In a few days, we will be posting a full Dallas Stars post-draft report and analysis on Hockey’s Future. Today, however, we are just publishing a brief list of who was chosen and a little about each player. (NB: if you’re wondering why we have that extra 2nd rounder, we traded Brad Lukowich to Tampa Bay for their 2nd round pick earlier today).
Martin Vagner (1st round, 26th overall)
The Dallas Stars used their first round pick (26th overall) to pick Czech defenseman Martin Vagner in today’s NHL Entry Draft. The NHL’s Central Scouting Bureau had him ranked Vagner eighth among North American forwards and defensemen, and the Red-Line Report had him ranked 55th overall. On a very positive note, many draft write-ups had Vagner going much earlier in the draft (both TSN and The Hockey news), and the Dallas Stars staff at Hockey’s Future believes that Vagner is an excellent choice at 26th overall.
Vagner is a 6’1″, 214 lb offensive defensemen who is billied as an extremely proficient and mobile skater and stickhandler. Though large-framed, Vagner can effectively lead an attack from behind the blueline either by skating or by utilizing his crisp, very effective passing game. A thinking defenseman, Vanger also commands an excellent mastery and vision of the game. He knows when and where to put the puck responsibly, when to lead a charge, when to make a quick, outlet pass, when to shoot, and when to make the hit. At minimum, the Stars hope he will emerge as a tough, semi-offensive defenseman in a Richard Matvichuk mold.
Vagner played for Hull in the QMJHL last season, compiling 6 goals, 28 assists and 81 penalty minutes in 64 games.
Janos Vas (2nd round, 32nd overall)
Vas, a 6-1, 183 pound left wing from Sweden, was ranked 55th among European forwards and defensemen by Central Scouting. Vas had 13 goals and 17 assists in 33 games in Sweden’s junior league. Though only 17, Vas has the frame to likely develop into a nice-sized player. He is not averse to physical hockey, but also commands a terrific range of offensive skills (puckhandling, fancy moves, nice shot, etc.). In fact, he has such a wide range of fakes and moves in the offensive zone, I wouldn’t be too surprised to discover he works overtime solely on his deking. It’s not a stretch to imagine Vas as a potentially great one-one-one goal scorer at a higher level of play. Many great things (and few negative things) can be said of Vas: he’s physical, he’s talented, he’s got great moves, he commands all the right offensive skills, and he works hard. At this stage, however, he’s just still too undeveloped to make him a more than a “theoretical” candidate for an NHL scoring line someday. We’ll follow him as he develops, of course. He could be dandy, but we’ll see how well he performs as he matures.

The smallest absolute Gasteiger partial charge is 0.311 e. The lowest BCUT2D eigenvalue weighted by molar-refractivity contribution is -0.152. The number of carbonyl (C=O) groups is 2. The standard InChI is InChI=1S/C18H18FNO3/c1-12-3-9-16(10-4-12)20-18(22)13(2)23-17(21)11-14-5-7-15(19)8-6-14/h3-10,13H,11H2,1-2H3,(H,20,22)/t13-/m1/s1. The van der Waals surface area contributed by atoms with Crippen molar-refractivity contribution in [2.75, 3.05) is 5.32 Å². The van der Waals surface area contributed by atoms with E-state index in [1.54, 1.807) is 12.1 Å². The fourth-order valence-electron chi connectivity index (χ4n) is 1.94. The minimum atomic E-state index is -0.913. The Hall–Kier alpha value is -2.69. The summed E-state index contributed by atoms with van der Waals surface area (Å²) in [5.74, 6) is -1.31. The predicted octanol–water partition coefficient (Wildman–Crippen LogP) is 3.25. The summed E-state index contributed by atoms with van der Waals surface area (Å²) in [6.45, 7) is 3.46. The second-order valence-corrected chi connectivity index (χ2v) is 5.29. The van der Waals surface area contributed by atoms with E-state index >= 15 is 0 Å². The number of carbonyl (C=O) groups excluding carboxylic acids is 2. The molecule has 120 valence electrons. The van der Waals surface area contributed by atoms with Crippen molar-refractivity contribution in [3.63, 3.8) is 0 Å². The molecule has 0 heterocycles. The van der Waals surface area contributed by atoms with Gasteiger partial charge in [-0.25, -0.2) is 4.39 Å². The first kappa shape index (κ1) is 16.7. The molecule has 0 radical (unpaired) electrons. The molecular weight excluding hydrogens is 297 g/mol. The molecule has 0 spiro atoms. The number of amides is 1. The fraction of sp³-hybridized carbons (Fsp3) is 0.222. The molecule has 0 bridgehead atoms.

Tobias Stephan (2nd round, 34th overall)
Swiss goalie Tobia Stephan was ranked second among European goalies by Central Scouting and ranked 19th overall by the Red Line Report. A tall, lanky netminder, Tobias is known for his quick reflexes, great composure, and winning attitude. Stephan is your classic, ninja-like, reflex butterly-goaltender pick, and he looks to be an intelligent choice here.
Marius Holtet (2nd round, 42nd overall)
Holtet is a 6-0, 183 pound center from Sweden. Ranked 76th among European forwards and defensemen by Central Scouting. He currently looks to be more of a goal-scorer than a playmaker, and Holtet notched a modest 12 goals and eight assists in 32 games playing junior hockey in Sweden. In this columnist’s opinion, Holtet was a bit of a stretch at 42nd overall. Perhaps the Stars scouts saw something they really liked during his great play for Norway at the World Under-18 championships. Holtet played spectactularly there — thriving with increased ice time — and scored 5 goals and 3 assists in 8 games. Other than that, Hockey’s Future’s Dallas staff is unaware of anything particularly outstanding about Holtet, but we’ll keep you appraised as we learn more.
Trevor Daley (2nd round, 43rd overall)
Daley, a 5-10, 198 pound defenseman, has spent the last three seasons with Sault Ste. Marie of the Ontario Hockey League. He had nine goals and 39 assists in 47 games this season. Daley was ranked 24th overall by the Red Line Report — a report which had this (truly awesome stuff) to say about him: “Probably the best pure skater in the draft at any position. Dynamic speed, rocket acceleration, and always keeps his feet moving. Stops and starts are excellent. Uses foot speed to close gaps well. Very difficult to knock off the puck because he absorbs hits well and is quick enough to spin away from checks. Magic when the puck is on his stick. Offensively he is very skilled and makes a great quarterback on the power play.”
Daley is below average in size for an NHL defenseman these days, but we hope he can utilize that phenomenal speed of his to make the NHL and knock our socks off anyway somewhere down the line.
Geoff Waugh (3rd round, 78th overall)
Third rounders are rather anticlimatic when you have so many 2nd rounders, but we’ll just point this Canadian blueliner is already huge (6’3″, 210 lbs) and was named a first time all-star playing for Kindersley of the Saskatchewan Junior Hockey League last year during a truly wonderful season. He’s big, and he probably eats punks like you for breakfast.